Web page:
US Senate passes sweeping changes to nation’s criminal justice system

World Today

America’s prisons are growing.  Both in number, and in capacity.

“In the United States, we’ve been sending people away for too long,” said Nazgol Ghandnoosh, a research associate at The Sentencing Project. “And we know that when we look at what other countries are doing. And when we look at research about how long it takes for people to learn their lesson and move away from those kinds of choices and lifestyle.”

Decades of mandatory-minimum sentencing laws have filled up American jails, with many prisoners serving decades for non-violent offenses.

CGTN’s Roee Ruttenberg reports.

On Tuesday, the U.S. Senate moved to change that. “The overwhelming passage of this legislation I think speaks to a lot of things,” said Republican U.S. Senator Chuck Grassley, who also served as the Chair of the Senate Judiciary Committee.  “But most importantly, the combination that we have up here of bipartisan leaders.”

The First Step Act passed 87-12.  All 49 Democrats voted for it, including the Senator from New Jersey Cory Booker.

“Our criminal justice system feeds upon the most vulnerable in this country: the poor, the mentally ill, the addicted, and disproportionately black and brown people,” Booker said after the bill passed.

The bill aims to give judges more leeway in sentencing. It retroactively reduces some existing sentences and looks to expand early release programs. But it doesn’t affect State and local prisons, which house the majority of inmates. Nor does it address America’s notoriously outsourced jails – privatized prisons.  Owned by corporations, they provided thousands of beds, and claim to do so at an economical price. As a rule, inmates at private facilities have to work. Most make goods, which are then sold outside of the prisons for profit.  Prisoners have dubbed it “slave labor.” They say they are poorly compensated, and that working conditions are bad. This summer, those complaints prompted the largest ever nationwide strike by inmates.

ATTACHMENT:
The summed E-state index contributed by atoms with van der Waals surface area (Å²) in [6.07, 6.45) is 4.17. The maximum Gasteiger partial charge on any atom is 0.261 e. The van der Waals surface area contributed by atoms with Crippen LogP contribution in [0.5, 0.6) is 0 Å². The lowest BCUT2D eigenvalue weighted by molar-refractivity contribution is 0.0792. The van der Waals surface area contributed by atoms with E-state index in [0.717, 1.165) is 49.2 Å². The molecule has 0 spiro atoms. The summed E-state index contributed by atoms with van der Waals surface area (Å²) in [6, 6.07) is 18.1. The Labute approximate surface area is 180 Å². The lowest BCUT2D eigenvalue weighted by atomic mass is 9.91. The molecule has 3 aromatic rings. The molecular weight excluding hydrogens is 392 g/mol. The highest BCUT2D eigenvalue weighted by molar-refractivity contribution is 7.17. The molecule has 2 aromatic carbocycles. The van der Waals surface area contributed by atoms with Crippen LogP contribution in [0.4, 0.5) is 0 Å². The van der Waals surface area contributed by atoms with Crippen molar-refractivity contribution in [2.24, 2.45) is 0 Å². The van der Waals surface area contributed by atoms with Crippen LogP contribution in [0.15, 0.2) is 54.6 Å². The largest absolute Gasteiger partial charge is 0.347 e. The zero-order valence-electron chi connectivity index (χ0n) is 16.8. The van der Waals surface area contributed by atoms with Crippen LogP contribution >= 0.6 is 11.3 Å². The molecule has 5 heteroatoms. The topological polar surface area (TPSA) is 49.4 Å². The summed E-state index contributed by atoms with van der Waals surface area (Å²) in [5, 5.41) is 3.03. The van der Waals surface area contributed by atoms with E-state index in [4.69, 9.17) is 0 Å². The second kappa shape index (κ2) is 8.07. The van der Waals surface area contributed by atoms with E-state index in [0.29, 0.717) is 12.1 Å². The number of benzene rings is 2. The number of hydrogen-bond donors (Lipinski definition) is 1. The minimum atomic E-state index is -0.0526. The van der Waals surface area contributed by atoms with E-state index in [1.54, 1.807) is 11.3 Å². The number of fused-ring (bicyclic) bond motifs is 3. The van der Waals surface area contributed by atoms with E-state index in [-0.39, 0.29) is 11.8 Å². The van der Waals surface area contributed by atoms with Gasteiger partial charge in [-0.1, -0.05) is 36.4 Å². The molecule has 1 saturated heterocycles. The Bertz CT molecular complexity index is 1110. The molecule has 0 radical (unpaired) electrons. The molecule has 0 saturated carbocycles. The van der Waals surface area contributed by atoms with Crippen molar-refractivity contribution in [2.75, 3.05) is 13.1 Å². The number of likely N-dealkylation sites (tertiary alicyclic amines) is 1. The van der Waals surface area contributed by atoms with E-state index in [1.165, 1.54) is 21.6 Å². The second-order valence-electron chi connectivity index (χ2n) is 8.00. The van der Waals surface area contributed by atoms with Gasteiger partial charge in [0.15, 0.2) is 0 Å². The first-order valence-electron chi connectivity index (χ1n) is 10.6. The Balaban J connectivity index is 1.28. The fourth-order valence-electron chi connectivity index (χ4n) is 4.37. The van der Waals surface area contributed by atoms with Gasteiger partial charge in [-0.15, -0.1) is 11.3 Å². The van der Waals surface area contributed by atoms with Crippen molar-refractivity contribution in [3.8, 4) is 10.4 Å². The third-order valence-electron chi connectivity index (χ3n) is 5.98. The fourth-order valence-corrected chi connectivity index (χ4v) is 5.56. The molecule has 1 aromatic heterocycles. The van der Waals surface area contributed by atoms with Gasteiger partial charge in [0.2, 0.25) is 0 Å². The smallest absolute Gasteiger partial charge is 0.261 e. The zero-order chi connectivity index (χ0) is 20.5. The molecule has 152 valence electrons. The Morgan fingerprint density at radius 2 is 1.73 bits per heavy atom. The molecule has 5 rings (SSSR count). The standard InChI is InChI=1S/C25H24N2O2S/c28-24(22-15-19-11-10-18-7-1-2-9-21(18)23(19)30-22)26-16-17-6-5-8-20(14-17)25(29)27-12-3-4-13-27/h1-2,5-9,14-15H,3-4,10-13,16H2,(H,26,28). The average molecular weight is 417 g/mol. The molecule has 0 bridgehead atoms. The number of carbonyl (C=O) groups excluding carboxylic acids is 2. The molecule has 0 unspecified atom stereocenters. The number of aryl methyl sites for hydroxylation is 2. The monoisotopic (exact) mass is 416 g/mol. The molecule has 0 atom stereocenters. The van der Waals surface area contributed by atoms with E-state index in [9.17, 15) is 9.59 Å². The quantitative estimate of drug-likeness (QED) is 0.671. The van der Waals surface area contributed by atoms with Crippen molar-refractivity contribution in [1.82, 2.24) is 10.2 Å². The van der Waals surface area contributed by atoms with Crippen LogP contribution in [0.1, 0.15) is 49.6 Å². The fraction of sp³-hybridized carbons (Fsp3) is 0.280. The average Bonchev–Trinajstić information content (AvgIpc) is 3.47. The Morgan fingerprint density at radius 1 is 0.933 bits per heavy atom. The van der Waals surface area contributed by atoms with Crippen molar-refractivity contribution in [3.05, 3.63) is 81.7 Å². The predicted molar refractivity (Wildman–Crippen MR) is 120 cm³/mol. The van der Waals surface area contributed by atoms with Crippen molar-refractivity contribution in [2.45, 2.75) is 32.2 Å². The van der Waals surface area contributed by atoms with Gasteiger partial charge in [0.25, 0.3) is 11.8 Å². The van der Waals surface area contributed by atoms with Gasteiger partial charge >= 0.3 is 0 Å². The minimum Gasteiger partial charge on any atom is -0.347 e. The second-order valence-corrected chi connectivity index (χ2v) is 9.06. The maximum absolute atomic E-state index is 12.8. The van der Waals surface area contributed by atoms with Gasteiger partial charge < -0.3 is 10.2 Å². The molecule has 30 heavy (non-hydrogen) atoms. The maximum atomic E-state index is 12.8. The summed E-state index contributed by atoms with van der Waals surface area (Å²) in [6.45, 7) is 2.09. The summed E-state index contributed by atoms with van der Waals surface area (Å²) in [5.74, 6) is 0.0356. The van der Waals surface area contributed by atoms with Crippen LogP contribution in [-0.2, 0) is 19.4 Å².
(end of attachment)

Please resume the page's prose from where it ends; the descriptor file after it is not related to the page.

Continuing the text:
“We base criminal justice policy, not based on what reduces crime, but on what is going to drive the economic engines of the criminal justice system,” said Dana Kaplan, Deputy Director of Justice Initiatives at the Office of the New York City Mayor.

More than 2 million Americans are currently behind bars. In fact, the U.S. incarcerates its own people at a rate higher than any other major country: more than Russia, double Brazil, and almost six times the rate of China.

U.S. President Donald Trump has indicated he will sign the First Step Act after its expected passage by the U.S. House of Representatives. While many progressives in the U.S. Congress applauded the measure, they were quick to note it is, as its name implies, just a ‘first step’ toward comprehensive criminal justice reform.